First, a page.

Study design and participants
This study was a cross sectional descriptive study with a quantitative design. The study was conducted in Harare, the capital city of Zimbabwe, targeting all medical rehabilitation centers from public hospitals to individual private clinics. There are three large public hospitals in Harare (Parirenyatwa Group of Hospital, Harare Central Hospital and Chitungwiza Central Hospital) all with well-established large rehabilitation departments. The ZSCP provides clinical and material support to these hospitals. Treatment of clubfoot is offered free of charge to the children in all the hospitals. In these hospitals, physiotherapists run the clubfoot clinics in collaboration with occupational therapists, rehabilitation technicians and hospital doctors who perform tenotomies under local anaesthesia.
To be included in this study, medical rehabilitation professionals had to be registered with the Medical Rehabilitation Practitioners Council of Zimbabwe (MRPCZ). The three group of professionals registered under MRPCZ with the clinical obligation to manage clubfoot patient in hospitals and clinics are physiotherapists, occupational therapists and rehabilitation technicians. Physiotherapists and occupational therapists are jointly trained for four years at the University of Zimbabwe, College of Health Sciences by the Department of Rehabilitation and graduate with an honours degree in either physiotherapy or occupational therapy. On the other hand, rehabilitation technicians are trained for two years at Marondera Rehabilitation Technicians Training School by physiotherapists and occupational therapists working under the Ministry of Health and Child Care for a diploma, partly covering aspects of physiotherapy, occupational and speech therapy. They are usually trained in large numbers so that they can be deployed as rehabilitation cadres to remotest areas including rural hospitals, provincial and district hospitals. In large central hospitals, rehabilitation technicians clinically work under the supervision of qualified physiotherapists and occupational therapists.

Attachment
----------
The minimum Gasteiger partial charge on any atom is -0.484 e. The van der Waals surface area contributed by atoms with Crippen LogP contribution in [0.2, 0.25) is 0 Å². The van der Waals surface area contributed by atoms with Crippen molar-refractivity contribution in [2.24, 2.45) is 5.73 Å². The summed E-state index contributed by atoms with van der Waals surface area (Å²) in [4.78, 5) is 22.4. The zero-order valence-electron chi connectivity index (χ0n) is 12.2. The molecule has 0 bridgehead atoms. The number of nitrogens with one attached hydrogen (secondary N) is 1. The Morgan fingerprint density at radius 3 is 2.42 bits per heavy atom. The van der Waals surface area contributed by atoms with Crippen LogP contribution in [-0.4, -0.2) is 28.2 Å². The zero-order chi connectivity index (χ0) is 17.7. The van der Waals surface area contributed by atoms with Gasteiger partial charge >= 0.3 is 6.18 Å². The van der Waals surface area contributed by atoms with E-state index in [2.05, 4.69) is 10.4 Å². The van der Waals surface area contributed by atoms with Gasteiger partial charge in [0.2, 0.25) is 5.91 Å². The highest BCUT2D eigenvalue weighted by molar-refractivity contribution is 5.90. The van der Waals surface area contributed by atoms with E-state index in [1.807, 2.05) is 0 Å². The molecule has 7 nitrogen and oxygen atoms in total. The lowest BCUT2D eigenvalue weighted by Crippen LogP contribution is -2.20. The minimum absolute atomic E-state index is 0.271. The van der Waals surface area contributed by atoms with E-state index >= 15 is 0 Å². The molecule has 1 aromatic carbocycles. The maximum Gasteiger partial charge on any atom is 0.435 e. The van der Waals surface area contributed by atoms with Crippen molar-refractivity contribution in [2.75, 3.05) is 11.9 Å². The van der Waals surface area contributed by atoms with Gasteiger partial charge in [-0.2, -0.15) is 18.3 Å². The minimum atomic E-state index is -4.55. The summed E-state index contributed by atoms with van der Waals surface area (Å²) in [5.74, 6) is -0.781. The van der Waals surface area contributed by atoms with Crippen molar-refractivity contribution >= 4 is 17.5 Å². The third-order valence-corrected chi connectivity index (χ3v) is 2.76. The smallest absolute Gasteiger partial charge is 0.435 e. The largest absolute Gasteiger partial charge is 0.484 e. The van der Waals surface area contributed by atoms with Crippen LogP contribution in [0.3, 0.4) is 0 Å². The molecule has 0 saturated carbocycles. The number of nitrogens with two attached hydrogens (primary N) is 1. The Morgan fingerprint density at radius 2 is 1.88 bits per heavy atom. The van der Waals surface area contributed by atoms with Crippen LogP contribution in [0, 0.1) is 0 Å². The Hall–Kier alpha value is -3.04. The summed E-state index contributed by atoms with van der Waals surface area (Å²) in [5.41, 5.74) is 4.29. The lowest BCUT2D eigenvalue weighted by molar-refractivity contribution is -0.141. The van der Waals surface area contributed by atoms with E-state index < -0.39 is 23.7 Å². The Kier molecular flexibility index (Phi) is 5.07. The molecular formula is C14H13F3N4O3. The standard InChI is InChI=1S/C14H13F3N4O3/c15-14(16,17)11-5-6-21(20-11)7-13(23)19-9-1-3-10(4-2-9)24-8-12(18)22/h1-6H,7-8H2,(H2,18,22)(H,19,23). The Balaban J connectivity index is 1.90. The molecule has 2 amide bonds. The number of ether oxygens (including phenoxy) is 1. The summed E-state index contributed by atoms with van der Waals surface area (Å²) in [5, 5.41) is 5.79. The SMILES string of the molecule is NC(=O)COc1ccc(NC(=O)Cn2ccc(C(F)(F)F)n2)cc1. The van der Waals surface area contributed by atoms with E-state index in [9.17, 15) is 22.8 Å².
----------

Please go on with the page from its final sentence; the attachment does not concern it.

Additionally, only trained participants with a certificate of competence as proof were included in the study. Moreover, the trained rehabilitation professional should have treated at least two children with clubfoot using the PM after the training. Eligible participants not available in their clinical settings in the period of the survey were excluded from the study. At the time of the study, 51 medical rehabilitation practitioners were eligible, and 41 agreed and were available to participate in the study.